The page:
Qatar’s real estate market is likely to shift further towards “better value proposition and affordability” due to decline in rentals because of the socio-economic impact of Covid-19, a new report has shown.
Such decline will vary across asset grades, coupled with increased level of vacancies, KPMG said and noted the short-term demand will be subdued across residential and office categories.
A combination of these will put “constraints” on the cash flows to landlords and debt serviceability of leveraged assets in the short and medium term.
Depending on the duration of disruption and pace at which normalcy will return, there can be significant delays in completion of under construction projects. This will further lead to stress on the cash flows for landlords, contractors and other service providers, in addition to potential cost overruns in projects.
Projects in early stages of design could witness realignment to current market conditions, such as change in design, size and/or postponement, KPMG noted in its report on the "Potential Impact of Covid-19 on the Qatar Economy".
“Financing will remain a challenge due to weak underlying demand in the short term. Existing borrowings will be stretched to match cash flows,” KPMG said.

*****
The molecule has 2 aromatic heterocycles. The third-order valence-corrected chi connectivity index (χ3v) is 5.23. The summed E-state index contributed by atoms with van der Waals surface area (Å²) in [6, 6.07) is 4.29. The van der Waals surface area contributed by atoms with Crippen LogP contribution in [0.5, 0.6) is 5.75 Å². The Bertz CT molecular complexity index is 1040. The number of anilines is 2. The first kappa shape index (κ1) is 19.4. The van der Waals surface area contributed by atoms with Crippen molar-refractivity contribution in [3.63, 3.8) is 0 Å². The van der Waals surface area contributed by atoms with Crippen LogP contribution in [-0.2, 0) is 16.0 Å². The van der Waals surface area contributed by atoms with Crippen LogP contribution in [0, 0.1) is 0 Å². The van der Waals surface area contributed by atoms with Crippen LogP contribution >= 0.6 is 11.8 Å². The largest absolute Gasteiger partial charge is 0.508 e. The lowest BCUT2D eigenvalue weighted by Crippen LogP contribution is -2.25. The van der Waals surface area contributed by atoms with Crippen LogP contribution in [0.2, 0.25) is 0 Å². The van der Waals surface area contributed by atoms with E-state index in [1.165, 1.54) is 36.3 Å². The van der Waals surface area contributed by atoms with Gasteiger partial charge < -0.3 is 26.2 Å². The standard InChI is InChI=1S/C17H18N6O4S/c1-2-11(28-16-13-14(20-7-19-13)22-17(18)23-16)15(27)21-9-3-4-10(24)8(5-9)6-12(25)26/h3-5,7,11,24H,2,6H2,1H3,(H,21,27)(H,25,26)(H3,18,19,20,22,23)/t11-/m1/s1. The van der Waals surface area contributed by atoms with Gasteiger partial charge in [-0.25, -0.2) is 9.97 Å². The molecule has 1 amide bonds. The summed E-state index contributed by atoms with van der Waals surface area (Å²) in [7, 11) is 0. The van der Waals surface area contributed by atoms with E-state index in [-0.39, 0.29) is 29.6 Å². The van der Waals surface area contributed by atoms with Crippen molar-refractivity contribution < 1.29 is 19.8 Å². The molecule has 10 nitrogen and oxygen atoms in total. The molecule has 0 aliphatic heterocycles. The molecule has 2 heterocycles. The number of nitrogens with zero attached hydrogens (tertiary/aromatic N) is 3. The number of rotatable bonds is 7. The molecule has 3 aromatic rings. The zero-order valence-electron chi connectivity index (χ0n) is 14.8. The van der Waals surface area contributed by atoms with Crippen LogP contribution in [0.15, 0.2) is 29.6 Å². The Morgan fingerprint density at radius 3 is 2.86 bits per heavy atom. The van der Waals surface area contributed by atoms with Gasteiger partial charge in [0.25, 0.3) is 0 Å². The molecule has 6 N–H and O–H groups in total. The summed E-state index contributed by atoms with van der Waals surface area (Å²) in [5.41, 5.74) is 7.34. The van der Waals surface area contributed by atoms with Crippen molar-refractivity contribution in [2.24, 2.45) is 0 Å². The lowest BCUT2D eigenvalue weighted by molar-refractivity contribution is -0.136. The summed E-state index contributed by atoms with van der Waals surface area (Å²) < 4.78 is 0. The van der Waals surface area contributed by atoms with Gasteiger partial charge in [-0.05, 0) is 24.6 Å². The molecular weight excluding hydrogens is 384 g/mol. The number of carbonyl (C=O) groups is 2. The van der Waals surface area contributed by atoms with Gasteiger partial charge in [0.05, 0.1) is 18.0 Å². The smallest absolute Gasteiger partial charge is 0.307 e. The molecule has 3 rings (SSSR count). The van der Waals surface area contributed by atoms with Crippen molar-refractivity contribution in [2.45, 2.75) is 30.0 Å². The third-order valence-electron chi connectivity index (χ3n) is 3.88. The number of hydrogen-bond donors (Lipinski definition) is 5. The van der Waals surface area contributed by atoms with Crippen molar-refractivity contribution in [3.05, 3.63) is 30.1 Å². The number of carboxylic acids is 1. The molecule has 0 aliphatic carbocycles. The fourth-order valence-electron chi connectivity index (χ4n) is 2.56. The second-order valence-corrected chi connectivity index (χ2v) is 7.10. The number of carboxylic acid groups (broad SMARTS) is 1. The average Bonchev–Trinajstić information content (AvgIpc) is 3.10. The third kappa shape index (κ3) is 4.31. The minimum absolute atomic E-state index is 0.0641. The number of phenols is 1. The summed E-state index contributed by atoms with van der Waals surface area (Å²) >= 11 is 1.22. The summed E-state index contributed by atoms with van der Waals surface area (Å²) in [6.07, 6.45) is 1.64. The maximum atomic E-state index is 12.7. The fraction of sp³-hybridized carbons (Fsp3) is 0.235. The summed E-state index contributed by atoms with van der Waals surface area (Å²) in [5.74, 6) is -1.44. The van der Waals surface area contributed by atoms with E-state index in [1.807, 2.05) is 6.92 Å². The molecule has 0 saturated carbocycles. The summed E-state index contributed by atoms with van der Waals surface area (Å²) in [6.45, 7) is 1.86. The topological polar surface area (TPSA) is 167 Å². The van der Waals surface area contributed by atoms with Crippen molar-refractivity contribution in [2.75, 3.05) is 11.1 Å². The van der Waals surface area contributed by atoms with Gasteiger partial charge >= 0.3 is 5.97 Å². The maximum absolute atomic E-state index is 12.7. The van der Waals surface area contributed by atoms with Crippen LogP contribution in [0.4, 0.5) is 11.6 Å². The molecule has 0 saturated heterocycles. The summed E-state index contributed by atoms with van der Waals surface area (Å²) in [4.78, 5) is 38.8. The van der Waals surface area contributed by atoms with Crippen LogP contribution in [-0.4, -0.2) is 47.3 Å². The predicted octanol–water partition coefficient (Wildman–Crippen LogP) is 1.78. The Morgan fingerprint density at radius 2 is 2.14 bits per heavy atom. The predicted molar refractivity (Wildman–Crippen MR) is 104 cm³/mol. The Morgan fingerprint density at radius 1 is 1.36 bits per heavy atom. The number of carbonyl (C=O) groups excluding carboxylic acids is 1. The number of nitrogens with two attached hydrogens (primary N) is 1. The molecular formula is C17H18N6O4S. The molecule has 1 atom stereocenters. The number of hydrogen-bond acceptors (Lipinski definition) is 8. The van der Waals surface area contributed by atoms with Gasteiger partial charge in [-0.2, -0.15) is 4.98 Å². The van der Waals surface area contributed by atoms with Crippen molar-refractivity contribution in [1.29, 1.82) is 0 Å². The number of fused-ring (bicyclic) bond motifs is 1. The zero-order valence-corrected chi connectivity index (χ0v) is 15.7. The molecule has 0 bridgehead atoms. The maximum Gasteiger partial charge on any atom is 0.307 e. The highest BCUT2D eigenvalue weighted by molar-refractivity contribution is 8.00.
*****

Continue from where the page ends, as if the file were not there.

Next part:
Key recommendations to developers and landlords include easing cash flow pressure by deferring commitments.
For under construction properties, assess value engineering options through alternative materials, space redesign, etc.
It has been recommended to protect existing clients by providing temporary relief with clawback mechanism (where possible).
Another recommendation is to renegotiate contract terms with suppliers, lenders and other service providers.
In the medium to long term, recommendations to developers and landlords include reviewing value proposition to tenants through bundled offers.
The other medium to long term recommendations are balanced portfolio of properties with longer term (approximately three years) contracts offering cash flow certainty.
Recommendations to regulators include offering liquidity support to the system, waiver or deferment of fees and other government levies. The regulators may consider backing lenders to ease the shock, the report said.
They should consider introducing transparency and regulations through a dedicated regulatory body.
The regulators should also consider introducing international valuation norms and review lending/collateral norms.
In its key recommendations, KPMG urged lenders to defer repayments and customer obligations, raise liquidity in the balance sheet and reset shareholder expectations.
In the medium to long term, lenders should also review financing portfolio and adjust based on outlook. They should also review valuation norms and credit and collateral policies.
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